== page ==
Mystery History – Solved!

To paraphrase the Pasadena PIO: “I stumped everybody this week, although there were some not so very cleaver & creative guesses!” 

And I would add: Lucky Me. Cuz I’m the prize giver while Ann is resting in the hospital! Neither do I have the vast resources of the city to call upon. But once she leaves the hospital I fully expect her to continue her Mystery History series from home!

 

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For some unfathomable reason, actors seemed to be the popular guess to this photo from y’all.

But truth be told, pictured above on the right is Pasadena Unified (PUSD) & John Muir High School (Muir) teacher Paul Finot. On the left he is joined by fellow teacher Ken Miedema of Monrovia. Finot was attending an L.A Superior Court hearing in 1963 in a somewhat hairy problem he had with the PUSD. Miedema came along to lend moral support.

The problem arose during the 1963-1964 school year when Finot came back to teach after summer recess with a beard! (Looks like a Van Dyke to me.)  Muir Principal John Venable informed him it was against school & district policy to wear such facial hair.

The Teacher Handbook stated that teachers should practice acceptable dress, grooming, be an example of cleanliness, neatness, good taste, and good grooming. Follow, “common social amenities.”  And the Student Handbook said very long hair, moustaches, and beards weren’t acceptable behavior from male students, believe it or not!

Furthermore, it was felt to allow such behavior would encourage the more cosmopolitan & heterogeneous Muir students in particular, not so much Pasadena High, to grow their own facial hair.

Believe It or Not!, teacher Finot refused to shave off that Van Dyke!  Unconstitutional he claimed. Miedema supported his besieged fellow teacher not only by attending this court hearing but also by growing his own face of hair (and pompadour)!

In response, Muir & PUSD reassigned Finot away from the school and into home teaching, “because he insisted on wearing, while teaching, a freshly grown beard.”

This dispute, of course, headed to court. The Superior Court sided with the PUSD/Muir. Without seeing any constitutional infringement, they basically swallowed whole the professional judgment & experience of Muir’s principal argument as being reasonable and sufficient grounds for the policy decision.  Thus, wearing a beard is was “not the practice of a common social amenity and is not acceptable grooming for classroom teachers!”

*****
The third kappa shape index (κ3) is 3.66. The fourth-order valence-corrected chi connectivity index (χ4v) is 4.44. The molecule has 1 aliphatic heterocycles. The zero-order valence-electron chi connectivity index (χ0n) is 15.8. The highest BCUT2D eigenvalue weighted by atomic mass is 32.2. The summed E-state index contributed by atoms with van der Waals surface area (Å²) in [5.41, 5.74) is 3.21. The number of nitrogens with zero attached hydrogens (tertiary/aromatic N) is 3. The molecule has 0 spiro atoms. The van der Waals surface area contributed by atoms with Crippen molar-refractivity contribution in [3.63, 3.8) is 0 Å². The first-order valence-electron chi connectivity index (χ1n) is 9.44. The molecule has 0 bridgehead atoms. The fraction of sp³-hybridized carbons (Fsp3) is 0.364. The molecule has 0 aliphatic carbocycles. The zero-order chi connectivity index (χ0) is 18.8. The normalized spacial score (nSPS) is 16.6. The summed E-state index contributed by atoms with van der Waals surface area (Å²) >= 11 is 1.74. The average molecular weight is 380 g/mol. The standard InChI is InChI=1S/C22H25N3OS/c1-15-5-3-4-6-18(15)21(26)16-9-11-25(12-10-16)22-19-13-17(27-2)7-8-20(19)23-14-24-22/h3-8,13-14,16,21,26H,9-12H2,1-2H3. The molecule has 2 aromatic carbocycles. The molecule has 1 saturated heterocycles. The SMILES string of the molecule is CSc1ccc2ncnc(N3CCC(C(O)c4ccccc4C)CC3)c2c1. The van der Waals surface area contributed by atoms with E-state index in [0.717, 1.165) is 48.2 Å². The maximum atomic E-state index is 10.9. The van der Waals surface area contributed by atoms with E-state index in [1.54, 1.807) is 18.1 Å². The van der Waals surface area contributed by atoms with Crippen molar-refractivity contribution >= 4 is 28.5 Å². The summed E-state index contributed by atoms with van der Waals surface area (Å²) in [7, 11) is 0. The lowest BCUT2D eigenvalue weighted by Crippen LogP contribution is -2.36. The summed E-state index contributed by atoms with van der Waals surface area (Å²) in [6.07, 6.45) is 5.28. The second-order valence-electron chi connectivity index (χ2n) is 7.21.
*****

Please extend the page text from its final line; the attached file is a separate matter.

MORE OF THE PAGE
Of course, in our attorney full-employment environment this next headed to the California Court of Appeals. The Appellate court focus on these key questions:

Does Finot have any constitutional right to wear a beard while teaching in the classroom? Or, was he simply enjoying a privilege.  The court felt only that the due process clauses of the law in respect to his personal liberty were violated.

Second, if Finot does have a constitutional right to wear his Van Dyke while teaching children in a school classroom, “to what degree is this constitutional right of personal liberty entitled?”  There are several tests the court applies to determine this and they felt in this particular case they sided with Finot. PUSD/Muir had constituted an unconstitutional condition for public employment. Beards without regard to their appearance, neatness, cleanliness, can’t be constitutionally banned from school.

Lastly, was it detrimental to Finot to be transferred to home teaching instead of in a school classroom, and if so was there a legal remedy available to him? The Court of Appeals believed so & sided with Finot.

Therefore, teacher Paul Finot lived to wear his beard while teaching in a school classroom.  Now whenever you see a teacher in PUSD with facial hair, male or female, you can think of this mysterious history behind it all.

A couple of funny experiences in this process: When he was initially told by Muir H.S. to shave off his Van Dyke, Finot pointed to the bust of John Muir at the school named in his honor. The bust showed a bearded Muir!  Still, school officials didn’t get the point.  And in the Superior Court hearing, he was asked if his beard was “an outgrowth” of his “radicalism,” to which he replied that it was “an outgrowth of my six-week fishing trip!”

Well that was my legalese from this non-legal eagle. Hopefully was as easily understandable as a real, legal, attorney.

Finot was also a Pasadena resident for some two dozen years. He taught history & political science not only at Muir but also Pasadena H.S. and was with the district until 1980. In 2007 at the age of 84 he died.

 

 

Thanks to the Pasadena Star News, and also this link where you can read a much larger legal recap of the case: Finot v. Pasadena City Board of Education.

 

 

Extra History!

PS: The great mystery/crime writer of L.A. – Raymond Chandler – was born on this day.

RIP: The great young pop/jazz/soul singer from England – Any Winehouse – was found dead today.

 

 

Gotta Wonder. Stay Thirsty My Friends

 

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5 responses to “Mystery History – Solved!

    • I don’t know. Lettuce just say it’s a mystery, IN.
      Brilliant, great, amazing?? Y’all are much to generous. My first word after getting through this 1st week of MH is…Relieved!

  1. Great story! I missed the contest but I would’ve guessed actors too. It’s hard to fill Ann’s shoes, but you’ve done an excellent job with this post. Kudos!